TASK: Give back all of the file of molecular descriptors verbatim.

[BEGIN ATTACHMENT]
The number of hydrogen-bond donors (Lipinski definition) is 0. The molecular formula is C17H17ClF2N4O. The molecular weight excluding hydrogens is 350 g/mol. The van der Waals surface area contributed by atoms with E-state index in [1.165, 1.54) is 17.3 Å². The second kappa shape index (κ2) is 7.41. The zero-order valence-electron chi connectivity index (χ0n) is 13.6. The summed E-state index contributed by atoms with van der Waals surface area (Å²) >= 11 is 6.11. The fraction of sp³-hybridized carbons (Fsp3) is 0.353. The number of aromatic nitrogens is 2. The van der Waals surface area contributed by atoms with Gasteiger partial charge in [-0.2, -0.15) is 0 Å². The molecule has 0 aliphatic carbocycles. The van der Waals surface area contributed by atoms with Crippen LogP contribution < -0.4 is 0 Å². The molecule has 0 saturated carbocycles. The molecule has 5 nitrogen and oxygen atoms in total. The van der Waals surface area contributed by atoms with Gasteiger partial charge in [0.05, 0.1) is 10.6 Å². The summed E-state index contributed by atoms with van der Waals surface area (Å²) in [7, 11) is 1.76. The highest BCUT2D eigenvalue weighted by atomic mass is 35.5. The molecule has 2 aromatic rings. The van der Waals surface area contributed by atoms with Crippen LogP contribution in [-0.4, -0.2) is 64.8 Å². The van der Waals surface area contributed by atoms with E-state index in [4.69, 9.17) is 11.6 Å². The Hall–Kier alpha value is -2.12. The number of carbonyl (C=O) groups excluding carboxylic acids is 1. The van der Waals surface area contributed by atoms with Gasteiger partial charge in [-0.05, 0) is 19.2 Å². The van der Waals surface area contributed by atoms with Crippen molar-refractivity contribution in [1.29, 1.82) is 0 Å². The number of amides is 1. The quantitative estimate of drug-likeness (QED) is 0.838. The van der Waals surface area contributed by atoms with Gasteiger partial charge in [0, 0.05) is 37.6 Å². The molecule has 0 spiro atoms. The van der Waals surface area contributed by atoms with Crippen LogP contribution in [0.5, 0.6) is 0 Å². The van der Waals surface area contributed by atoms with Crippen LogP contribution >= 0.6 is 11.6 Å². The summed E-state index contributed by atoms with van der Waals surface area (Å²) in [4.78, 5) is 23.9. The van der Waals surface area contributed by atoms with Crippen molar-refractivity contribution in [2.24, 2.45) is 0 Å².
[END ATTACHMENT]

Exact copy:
The number of hydrogen-bond donors (Lipinski definition) is 0. The molecular formula is C17H17ClF2N4O. The molecular weight excluding hydrogens is 350 g/mol. The van der Waals surface area contributed by atoms with E-state index in [1.165, 1.54) is 17.3 Å². The second kappa shape index (κ2) is 7.41. The zero-order valence-electron chi connectivity index (χ0n) is 13.6. The summed E-state index contributed by atoms with van der Waals surface area (Å²) >= 11 is 6.11. The fraction of sp³-hybridized carbons (Fsp3) is 0.353. The number of aromatic nitrogens is 2. The van der Waals surface area contributed by atoms with Gasteiger partial charge in [-0.2, -0.15) is 0 Å². The molecule has 0 aliphatic carbocycles. The van der Waals surface area contributed by atoms with Crippen LogP contribution < -0.4 is 0 Å². The molecule has 0 saturated carbocycles. The molecule has 5 nitrogen and oxygen atoms in total. The van der Waals surface area contributed by atoms with Gasteiger partial charge in [0.05, 0.1) is 10.6 Å². The summed E-state index contributed by atoms with van der Waals surface area (Å²) in [7, 11) is 1.76. The highest BCUT2D eigenvalue weighted by atomic mass is 35.5. The molecule has 2 aromatic rings. The van der Waals surface area contributed by atoms with Crippen LogP contribution in [-0.4, -0.2) is 64.8 Å². The van der Waals surface area contributed by atoms with E-state index in [4.69, 9.17) is 11.6 Å². The Hall–Kier alpha value is -2.12. The number of carbonyl (C=O) groups excluding carboxylic acids is 1. The van der Waals surface area contributed by atoms with Gasteiger partial charge in [-0.05, 0) is 19.2 Å². The van der Waals surface area contributed by atoms with Crippen molar-refractivity contribution in [1.29, 1.82) is 0 Å². The number of amides is 1. The quantitative estimate of drug-likeness (QED) is 0.838. The van der Waals surface area contributed by atoms with Gasteiger partial charge in [0, 0.05) is 37.6 Å². The molecule has 0 spiro atoms. The van der Waals surface area contributed by atoms with Crippen LogP contribution in [0.5, 0.6) is 0 Å². The van der Waals surface area contributed by atoms with Crippen LogP contribution >= 0.6 is 11.6 Å². The summed E-state index contributed by atoms with van der Waals surface area (Å²) in [4.78, 5) is 23.9. The van der Waals surface area contributed by atoms with Crippen molar-refractivity contribution in [2.24, 2.45) is 0 Å².